Skipping meals is not the secret to effective weight loss. It only results in a higher body mass index, bigger waist circumference, and mental disorders.

A team of researchers at the University of Helsinki surveyed nearly 5,000 men and women to determine changes in their weight, as well as the factors affecting their health.

The first survey was given when they were all 24 years of age, and the second after 10 years when they have already reached 34.

Results show that a majority of the participants, unfortunately, gained weight throughout the entire decade, with women putting on an average of 0.9 kilogram and men, an average of 1.0 kilogram annually. Only 7.5 percent of women and 3.8 percent of men experienced weight loss during such period.

Moreover, researchers discovered several risk factors that lead to weight gain in both sexes. In women, giving birth to more than one child, discontentment in life, and frequent consumption of sweetened drinks were the biggest factors recorded. As for men, the team identified smoking as the strongest factor.

On the other hand, factors that helped in preventing additional weight in men include an increased weight when they were 24 and a higher educational attainment. For women, it's physical exercise.

Effective Weight Management Involves Regular Eating Habits

Although regular exercise and healthy eating habits are vital in managing weight, the research made by the team in Finland highlights the long-term benefits of refraining from conventional diets and following a regular eating pattern.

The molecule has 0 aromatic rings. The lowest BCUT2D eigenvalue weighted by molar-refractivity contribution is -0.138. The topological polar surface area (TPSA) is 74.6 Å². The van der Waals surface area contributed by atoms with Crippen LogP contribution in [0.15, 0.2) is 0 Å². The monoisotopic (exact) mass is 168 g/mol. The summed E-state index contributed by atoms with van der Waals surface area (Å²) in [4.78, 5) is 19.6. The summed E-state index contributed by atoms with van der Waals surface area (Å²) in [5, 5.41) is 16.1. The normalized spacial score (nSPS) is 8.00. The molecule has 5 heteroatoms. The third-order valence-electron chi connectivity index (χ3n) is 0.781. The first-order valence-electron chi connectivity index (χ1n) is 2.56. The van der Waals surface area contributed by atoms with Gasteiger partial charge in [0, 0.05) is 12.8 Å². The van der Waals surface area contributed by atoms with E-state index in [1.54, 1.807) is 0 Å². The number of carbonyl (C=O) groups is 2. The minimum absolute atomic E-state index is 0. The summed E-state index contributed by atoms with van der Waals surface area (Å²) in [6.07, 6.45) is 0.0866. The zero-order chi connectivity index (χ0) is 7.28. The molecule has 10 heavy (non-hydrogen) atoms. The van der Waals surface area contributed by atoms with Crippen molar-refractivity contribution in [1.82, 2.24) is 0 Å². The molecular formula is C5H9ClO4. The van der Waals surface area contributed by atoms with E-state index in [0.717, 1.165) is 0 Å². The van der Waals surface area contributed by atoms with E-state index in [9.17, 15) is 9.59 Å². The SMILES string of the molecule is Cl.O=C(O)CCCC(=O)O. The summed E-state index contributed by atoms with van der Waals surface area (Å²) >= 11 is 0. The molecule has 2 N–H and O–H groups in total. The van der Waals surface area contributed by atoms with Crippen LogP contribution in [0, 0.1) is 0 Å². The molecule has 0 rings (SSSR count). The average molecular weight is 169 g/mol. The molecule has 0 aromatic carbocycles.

"Prior research has shown that approximately every other adult is constantly dieting," says Ulla Kärkkäinen, nutritional therapist and co-author of the study. "Even though dieting may seem a logical solution to weight management problems, it can actually increase weight gain and eating problems in the long run."

The recent findings are proof that instead of focusing on how to lose weight, people should continue eating regular meals to maintain good well-being.

In a report, researchers particularly highlight that getting sufficient nutrition is what matters most as it encourages normal function of the human body.

Details of the FinnTwin 16 study were published November 2017 in the electronic journal ResearchGate.

Regular Meals Prevents Obesity

This type of study is known as "chrono-nutrition." In a similar research, it's defined as the investigation of the effects of nutrition on metabolism through observing regularity and frequency of meals.

This research, which was conducted by another team at the University of Cambridge, has revealed that eating regular meals for two weeks resulted in lower insulin and cholesterol levels, not just in lean women but also among obese ones.

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